by Jennifer Coote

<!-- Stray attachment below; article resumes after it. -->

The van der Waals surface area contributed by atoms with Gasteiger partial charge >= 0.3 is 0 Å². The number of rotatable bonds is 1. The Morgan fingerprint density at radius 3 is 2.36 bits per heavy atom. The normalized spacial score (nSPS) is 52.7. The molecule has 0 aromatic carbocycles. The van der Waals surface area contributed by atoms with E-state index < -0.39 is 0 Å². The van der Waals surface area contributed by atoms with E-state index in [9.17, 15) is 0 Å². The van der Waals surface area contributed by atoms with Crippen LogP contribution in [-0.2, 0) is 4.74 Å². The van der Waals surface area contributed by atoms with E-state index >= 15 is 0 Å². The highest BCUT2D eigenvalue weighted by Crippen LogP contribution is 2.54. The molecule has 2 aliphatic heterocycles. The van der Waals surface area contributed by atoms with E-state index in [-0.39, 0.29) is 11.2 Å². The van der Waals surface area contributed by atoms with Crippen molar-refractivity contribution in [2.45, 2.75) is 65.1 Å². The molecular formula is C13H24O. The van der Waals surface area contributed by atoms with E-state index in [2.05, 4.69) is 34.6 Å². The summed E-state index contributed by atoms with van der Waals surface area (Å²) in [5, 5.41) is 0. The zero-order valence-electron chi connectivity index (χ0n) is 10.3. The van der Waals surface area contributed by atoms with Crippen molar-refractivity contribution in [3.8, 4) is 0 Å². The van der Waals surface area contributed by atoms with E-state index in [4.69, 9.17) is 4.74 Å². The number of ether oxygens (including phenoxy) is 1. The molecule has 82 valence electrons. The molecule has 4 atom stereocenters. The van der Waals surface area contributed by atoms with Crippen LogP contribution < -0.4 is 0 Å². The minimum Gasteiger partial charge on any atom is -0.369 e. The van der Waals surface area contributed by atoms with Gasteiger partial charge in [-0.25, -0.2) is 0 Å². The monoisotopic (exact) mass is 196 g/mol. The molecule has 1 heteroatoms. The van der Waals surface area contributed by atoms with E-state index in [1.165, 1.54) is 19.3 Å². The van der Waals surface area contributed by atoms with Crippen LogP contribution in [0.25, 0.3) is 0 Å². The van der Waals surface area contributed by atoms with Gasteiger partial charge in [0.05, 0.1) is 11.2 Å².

The Shallows: What the Internet is Doing to Our Brains, N. Carr, Norton, 2010, popularises some significant research into brain functioning. The mental habits we are learning as we use the Internet are altering our capabilities to read, and for thinking. New habits create new brain connections, while older established ones wither or fail to form. This brain plasticity is a great quality, but it also favours “primitive” mental functions, such as quick decision making, over intellectual ones associated with reading, such as language, memory and visual processing. Psychologists have found that people who read old-fashioned text understand it better and more profoundly than those who read the same material enhanced with links.(continue…)

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